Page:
A week later, the kids beat 42-year-old Belinda Moore, who was not homeless either, after finding her walking through the playground. They told police they did it "for fun."
In the section of Southwest Philly surrounding Finnegan playground, there was a time when the neighborhood children loved and respected Vince Poppa. He owned "Vince's," a mom-and-pop convenience store at 65th Street and Dicks Avenue. The store was a veritable neighborhood institution where local kids would buy candy, gum, and trinkets. In the late afternoon, it was common to see a crowd of girls from West Philadelphia Catholic High School, in their green blouses and knee-high socks, milling around outside the store.
Finnegan playground is just a few blocks from Vince's, and many fondly recall it as the place where they learned to swim, hit a baseball, or shoot a jumper. Playground violence at the time was limited to an occasional fistfight.
Although I was from Roxborough, my wife was from this working-class neighborhood of mostly Irish and Italian heritage. Several Catholic parishes dominated the area and were broken down by ethnicity: St. Barnabas and Good Shepherd were primarily Irish; Our Lady of Loreto was mainly Italian; St. Clement and St. Irenaeus were mixed.
I always felt safe and welcome among the neighborhood's narrow, rowhouse-lined streets. I often stopped at Vince's for a pack of cigarettes or gum and was greeted with a friendly smile and a "How ya doin'?!" The neighborhood adopted me as one of its own, and some of the people who grew up there became my best friends.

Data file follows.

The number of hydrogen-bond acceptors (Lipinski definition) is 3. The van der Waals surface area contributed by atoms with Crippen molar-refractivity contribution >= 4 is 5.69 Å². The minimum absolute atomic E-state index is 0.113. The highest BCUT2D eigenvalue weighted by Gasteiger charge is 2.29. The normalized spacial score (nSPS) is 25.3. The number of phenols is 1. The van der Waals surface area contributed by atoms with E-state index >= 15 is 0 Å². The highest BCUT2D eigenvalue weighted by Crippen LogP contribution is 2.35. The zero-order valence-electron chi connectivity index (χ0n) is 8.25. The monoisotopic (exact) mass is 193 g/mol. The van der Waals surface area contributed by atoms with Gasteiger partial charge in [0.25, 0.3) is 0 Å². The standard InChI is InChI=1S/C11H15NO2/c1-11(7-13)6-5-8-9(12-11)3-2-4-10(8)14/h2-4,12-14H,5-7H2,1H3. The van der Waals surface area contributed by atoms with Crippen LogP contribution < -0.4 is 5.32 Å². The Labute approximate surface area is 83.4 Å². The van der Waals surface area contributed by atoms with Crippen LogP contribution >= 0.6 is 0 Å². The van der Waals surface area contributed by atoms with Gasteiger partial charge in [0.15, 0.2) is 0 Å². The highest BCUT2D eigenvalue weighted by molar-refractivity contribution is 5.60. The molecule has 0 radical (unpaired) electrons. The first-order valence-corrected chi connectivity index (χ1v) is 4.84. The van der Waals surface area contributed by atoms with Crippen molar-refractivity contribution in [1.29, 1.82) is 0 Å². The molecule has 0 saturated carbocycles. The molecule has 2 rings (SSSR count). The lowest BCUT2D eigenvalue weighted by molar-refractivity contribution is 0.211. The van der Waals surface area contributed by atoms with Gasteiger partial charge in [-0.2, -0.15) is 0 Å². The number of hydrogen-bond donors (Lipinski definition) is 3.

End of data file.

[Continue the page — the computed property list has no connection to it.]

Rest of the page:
I learned early on that it was a proud place, much like my own neighborhood. Punishment for unruly kids was meted out by parents and nuns, not police officers. Honor and respect were not just words.
One night, a buddy from Roxborough and I were in one of the neighborhood's numerous corner bars, Sullivan's Café, when two tough-looking guys walked in and sat down. Each downed a shot of whiskey. One looked at the other and said, "You ready?" "Let's do it," the other replied, and they stepped outside.
My friend and I looked at each other, puzzled. We asked the bartender why they had gone outside. "To fight," he said. "To fight who?" we asked. "Each other." We noticed that none of the other patrons went outside to watch; to do so would have violated some unspoken neighborhood protocol. The men soon reentered the bar with cuts and bruises and sat down next to each other as if nothing had happened. Nobody was seriously hurt and, in a way some might not understand, an issue was privately resolved.
Vince spent 39 days in the hospital and is still struggling to recover. Last month, a large group of his friends, family, and former classmates gathered at a South Philly restaurant and presented him with a plaque marking their friendship. "We just wanted to let him know that we love him and care about him," Vince's close friend Matt Senior told me. Many wiped away tears during the emotional evening.
It is true: The old neighborhood has changed. But when I heard about the people who rallied around Vince Poppa, I was heartened that those who grew up there haven't changed. They've shown that the old neighborhood is a place that exists not only within the confines of your memories, but also within the hearts and souls of those who used to call that place home.
Chris Gibbons is a writer from Philadelphia. He can be reached at email@example.com.